, Newburyport, MA

November 14, 2013

County attorney challenges his suspension

Court hearing set for today

By Doug Ireland
Staff writer

---- — BRENTWOOD, N.H. — Rockingham County Attorney James Reams is challenging his suspension in court today, claiming he should not have been placed on administrative leave.

Reams has been ordered to stay away from his office, where the FBI and New Hampshire attorney general’s office are investigating “management and operational issues.”

The hearing at 1 p.m. in Merrimack Superior Court comes after county commissioners said they were told approximately $70,000 in uncashed checks were found in the county attorney’s office.

Michael Ramsdell, Reams’ attorney, said yesterday the attorney general’s office and commissioners had no constitutional authority to take action against his client because he is an elected official.

Attorney General Joseph Foster suspended Reams’ authority as a prosecutor Nov. 6. The commissioners then placed him on paid administrative leave, along with Deputy County Attorney Thomas Reid and an unidentified victim’s advocate.

Senior Assistant Attorney General James Boffetti was appointed interim county attorney, following a judge’s approval of an emergency court order.

“We are going to request that the court vacate the order,” Ramsdell said. “We believe the attorney general and the county commissioners have overstepped their constitutional authority.”

Ramsdell also said Reams, a Hampton Republican first elected in 1998, was suspended without being given a chance to defend himself against the allegations.

“He hasn’t had a chance to respond to them or cooperate,” Ramsdell said. “Jim Reams’ record stands for itself.”

Foster said his office began investigating the county attorney’s office after receiving a complaint from a former employee three weeks ago. The attorney general’s office and FBI interviewed other former employees and asked the U.S. attorney’s office for help as well.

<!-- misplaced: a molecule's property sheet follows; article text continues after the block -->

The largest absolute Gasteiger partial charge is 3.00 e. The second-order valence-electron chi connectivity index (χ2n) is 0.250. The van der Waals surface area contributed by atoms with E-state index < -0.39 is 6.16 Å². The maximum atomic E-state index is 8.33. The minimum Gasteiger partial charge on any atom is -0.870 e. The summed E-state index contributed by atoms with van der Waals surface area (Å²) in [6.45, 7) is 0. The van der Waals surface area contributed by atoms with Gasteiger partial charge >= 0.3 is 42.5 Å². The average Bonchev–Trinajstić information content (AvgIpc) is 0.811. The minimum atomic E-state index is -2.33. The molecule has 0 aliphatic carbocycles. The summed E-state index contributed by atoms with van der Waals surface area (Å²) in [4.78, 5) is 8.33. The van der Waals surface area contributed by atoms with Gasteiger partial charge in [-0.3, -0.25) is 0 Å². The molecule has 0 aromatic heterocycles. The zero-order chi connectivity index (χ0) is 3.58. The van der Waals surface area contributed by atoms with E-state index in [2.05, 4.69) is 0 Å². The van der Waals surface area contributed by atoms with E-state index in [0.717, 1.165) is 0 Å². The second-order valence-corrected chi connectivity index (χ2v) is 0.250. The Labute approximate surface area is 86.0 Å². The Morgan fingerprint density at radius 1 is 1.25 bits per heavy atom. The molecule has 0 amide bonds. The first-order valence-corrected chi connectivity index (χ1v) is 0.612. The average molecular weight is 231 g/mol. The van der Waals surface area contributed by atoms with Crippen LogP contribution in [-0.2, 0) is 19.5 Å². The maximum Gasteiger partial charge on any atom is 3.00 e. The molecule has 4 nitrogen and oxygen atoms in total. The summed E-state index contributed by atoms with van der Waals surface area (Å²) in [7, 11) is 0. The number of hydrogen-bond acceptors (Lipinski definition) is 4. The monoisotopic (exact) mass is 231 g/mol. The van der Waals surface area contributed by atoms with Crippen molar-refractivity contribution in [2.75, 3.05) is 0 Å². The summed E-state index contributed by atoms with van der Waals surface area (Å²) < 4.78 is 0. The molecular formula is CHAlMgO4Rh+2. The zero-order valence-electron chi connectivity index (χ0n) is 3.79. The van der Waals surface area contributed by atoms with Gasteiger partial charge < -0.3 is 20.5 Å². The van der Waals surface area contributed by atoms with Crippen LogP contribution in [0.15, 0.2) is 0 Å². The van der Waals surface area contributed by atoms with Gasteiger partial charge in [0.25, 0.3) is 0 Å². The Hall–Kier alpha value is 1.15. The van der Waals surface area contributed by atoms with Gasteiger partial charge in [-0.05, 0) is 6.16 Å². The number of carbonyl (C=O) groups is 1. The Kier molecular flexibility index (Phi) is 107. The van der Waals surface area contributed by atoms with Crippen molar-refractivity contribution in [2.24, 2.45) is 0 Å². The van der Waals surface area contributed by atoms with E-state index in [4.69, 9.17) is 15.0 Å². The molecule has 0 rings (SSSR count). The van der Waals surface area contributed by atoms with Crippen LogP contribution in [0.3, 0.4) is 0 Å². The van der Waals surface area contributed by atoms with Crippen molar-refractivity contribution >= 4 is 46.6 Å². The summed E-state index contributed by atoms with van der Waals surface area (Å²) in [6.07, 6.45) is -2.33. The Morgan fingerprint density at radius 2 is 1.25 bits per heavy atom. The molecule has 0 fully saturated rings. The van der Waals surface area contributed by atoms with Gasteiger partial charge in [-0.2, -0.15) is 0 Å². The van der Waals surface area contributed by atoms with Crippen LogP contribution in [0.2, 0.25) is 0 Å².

County Commissioner Kevin Coyle said the FBI was still interviewing employees in the 39-employee office this week.

Although he acknowledged Reams and his attorney have a right to challenge the decision, Coyle said he stands behind the action taken.

Coyle and fellow Commissioner Thomas Tombarello said the three-member panel met with Boffetti on Tuesday afternoon and were told about $70,000 in uncashed checks were found in the county attorney’s office during the investigation. Boffetti met with police officials throughout the county Friday.

Although there was no impropriety involved, the commissioners said it was irresponsible to have uncashed checks, some received in July, left in the office. Boffetti could not be reached yesterday for comment.

“That’s bad practice and it won’t happen again,” Tombarello said.

Coyle criticized Reams’ management of the office and for taking four trips a year to conferences around the country, costing nearly $10,000 a year, he said.

“No other department heads take the trips he does,” Coyle said. “The fact that stuff in your office isn’t getting done — you shouldn’t be going on these trips.”

But Ramsdell said Reams attended the conferences only after receiving approval from county commissioners. Some trips were funded by outside agencies and at no cost to county taxpayers, he said.

Reams was at a National District Attorneys Association conference in Texas when informed of his suspension. He declined to comment and said he was trying to sort out the details.

“I don’t know what’s going on,” he said last week.

Coyle praised Boffetti for his handling of the office since taking over last week.

“He relieved our concerns, most of them financial,” Coyle said. “He saved a $30,000 grant for the county.”

Boffetti discovered Reams never applied for a federal grant that would have paid half of a victim advocate’s annual salary, Coyle said.

Even though the application deadline passed months ago, Boffetti made some phone calls and the county still has a good chance of getting the Violence Against Women Act grant, Coyle said.

“Those are things that shouldn’t happen,” Coyle said. “If you don’t fill out the application for it, you don’t get it.”

Ramsdell defended Reams’ overall work as county attorney. He also defended him against reports that female attorneys in the office complained to Rep. Laura Pantelakos, D-Portsmouth, a year ago that they were not being treated fairly. Pantelakos has not returned calls seeking comment.

Ramsdell said the majority of attorneys in the office are women, including two of three team leaders.

Reams is the chief prosecutor in Rockingham County, which includes coastal communities from Seabrook to Portsmouth and dozens of other towns in eastern New Hampshire.